Monday, September 23, 2013

What I Want for My Children

Maybe it's because I'm 30 years old, or perhaps it's that next month I'll be 31. Maybe it's because I have a beautiful wife who I adore more than anyone on this earth, or that our daughter is a tinier reflection of her mother's innocence and beauty. Then again, maybe I'm just finally willing to reflect long enough on my life to wonder what really matters.

Whatever the root cause might be, my wife and I have casually discussed for some time how we want to educate our children: public, public charter, private/Christian, or home school? While my darling wife was fairly certain from the get-go, I was pretty uncertain - which is quite unusual if you don't me know well. I tend to know what I believe, and why I believe it. How I approach an uncertain subject is: slowly. I tend to be cautious, skeptical of new ideas, and always questioning. 

Therefore, to make our decision a bit simpler, we were able to quickly erase common public school and home school off our list. As time went on, and the realities of the cost of private education became known, we were able to cross that off the list. That left public charter schools, which have a growing reputation of being better performing schools and would be within our means.

We began discussing education prior to the recent Presidential election, and since that time any number of key events have compelled me to spend some additional time thinking about my daughter's future. Events such as the President's re-election, the Supreme Court effectively over-turning DOMA, and the varied attacks on religious liberty and practice in American civil society.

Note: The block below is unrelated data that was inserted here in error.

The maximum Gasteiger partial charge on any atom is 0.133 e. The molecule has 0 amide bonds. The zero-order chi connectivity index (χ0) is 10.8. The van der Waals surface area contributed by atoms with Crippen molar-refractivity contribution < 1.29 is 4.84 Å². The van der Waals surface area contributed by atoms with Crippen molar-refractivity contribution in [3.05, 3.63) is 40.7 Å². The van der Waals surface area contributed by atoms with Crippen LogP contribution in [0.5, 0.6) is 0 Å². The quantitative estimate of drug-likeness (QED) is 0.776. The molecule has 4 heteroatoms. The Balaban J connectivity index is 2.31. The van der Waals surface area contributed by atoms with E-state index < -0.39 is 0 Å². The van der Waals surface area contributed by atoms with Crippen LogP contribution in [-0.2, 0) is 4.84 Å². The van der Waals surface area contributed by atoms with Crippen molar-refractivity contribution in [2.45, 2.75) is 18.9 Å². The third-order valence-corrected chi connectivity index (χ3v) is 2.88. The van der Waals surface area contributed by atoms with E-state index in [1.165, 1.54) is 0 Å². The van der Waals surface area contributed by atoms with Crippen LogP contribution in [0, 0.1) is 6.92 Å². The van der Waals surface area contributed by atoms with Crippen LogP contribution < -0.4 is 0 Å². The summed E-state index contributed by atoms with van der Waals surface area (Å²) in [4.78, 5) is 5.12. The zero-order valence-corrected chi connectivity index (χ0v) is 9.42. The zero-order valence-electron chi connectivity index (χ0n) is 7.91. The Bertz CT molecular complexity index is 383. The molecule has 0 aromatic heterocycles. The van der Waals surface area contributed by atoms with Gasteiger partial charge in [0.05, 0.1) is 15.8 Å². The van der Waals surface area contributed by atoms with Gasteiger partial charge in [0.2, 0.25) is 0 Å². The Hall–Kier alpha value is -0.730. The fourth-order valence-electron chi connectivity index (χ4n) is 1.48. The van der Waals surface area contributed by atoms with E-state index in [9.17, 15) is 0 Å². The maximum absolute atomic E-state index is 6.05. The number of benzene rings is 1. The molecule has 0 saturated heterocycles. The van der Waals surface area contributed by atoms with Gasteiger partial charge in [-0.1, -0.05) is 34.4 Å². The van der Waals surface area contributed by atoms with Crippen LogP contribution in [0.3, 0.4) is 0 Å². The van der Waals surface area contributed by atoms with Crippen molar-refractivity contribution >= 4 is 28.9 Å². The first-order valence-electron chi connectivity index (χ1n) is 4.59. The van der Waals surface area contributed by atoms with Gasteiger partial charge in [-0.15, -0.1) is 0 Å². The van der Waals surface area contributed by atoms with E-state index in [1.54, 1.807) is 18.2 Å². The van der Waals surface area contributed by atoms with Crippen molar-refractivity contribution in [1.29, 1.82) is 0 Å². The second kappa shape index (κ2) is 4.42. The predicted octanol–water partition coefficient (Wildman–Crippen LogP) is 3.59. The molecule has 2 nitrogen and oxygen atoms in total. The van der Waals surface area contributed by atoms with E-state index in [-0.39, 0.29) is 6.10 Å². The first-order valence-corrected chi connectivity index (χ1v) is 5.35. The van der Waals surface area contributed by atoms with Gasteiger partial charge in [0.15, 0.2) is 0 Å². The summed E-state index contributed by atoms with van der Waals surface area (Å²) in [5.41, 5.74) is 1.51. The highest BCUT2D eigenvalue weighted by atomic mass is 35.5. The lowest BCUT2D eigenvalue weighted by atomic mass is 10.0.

For the sake of time, I will limit myself to a few *recent* examples of encroachments on religious liberty. First, California upheld a law banning therapy from willing minors to receive therapeutic assistance in overcoming same-sex attraction. Second, San Antonio's city counsel joined 180 other U.S. cities and towns that have adopted some form of non-discrimination ordinance, which will not allow anyone with a bias against various sexual orientations and/or gender identities to be appointed to government positions. Third, in 2006, a photography business owned by Christians refused to photograph a same-sex couple's commitment ceremony. They were sued, and last month the New Mexican Supreme Court declared they were unlawful even though they had argued that to force them to photograph the celebration of a same-sex ceremony would go against their religious convictions. The concluding remarks by a majority justice in the case stated: "In short, I would say to the Huguenins, with the utmost respect: it is the price of citizenship."

For those who are my age, you can think back to a time when a moment of silence was observed before the start of the school day. The students were informed that this could be a time of prayer, or simply of personal reflection or preparation as you start a new day. We were taught in the goodness of America and her place in the world. America was the land of the free, and the home of the brave. We were founded by those who escaped religious persecution, and sought a new world where they could live out their lives peaceably with religious liberty in hopes of being an example to other societies. Marriage wasn't up for debate - it could only be between one man and one woman.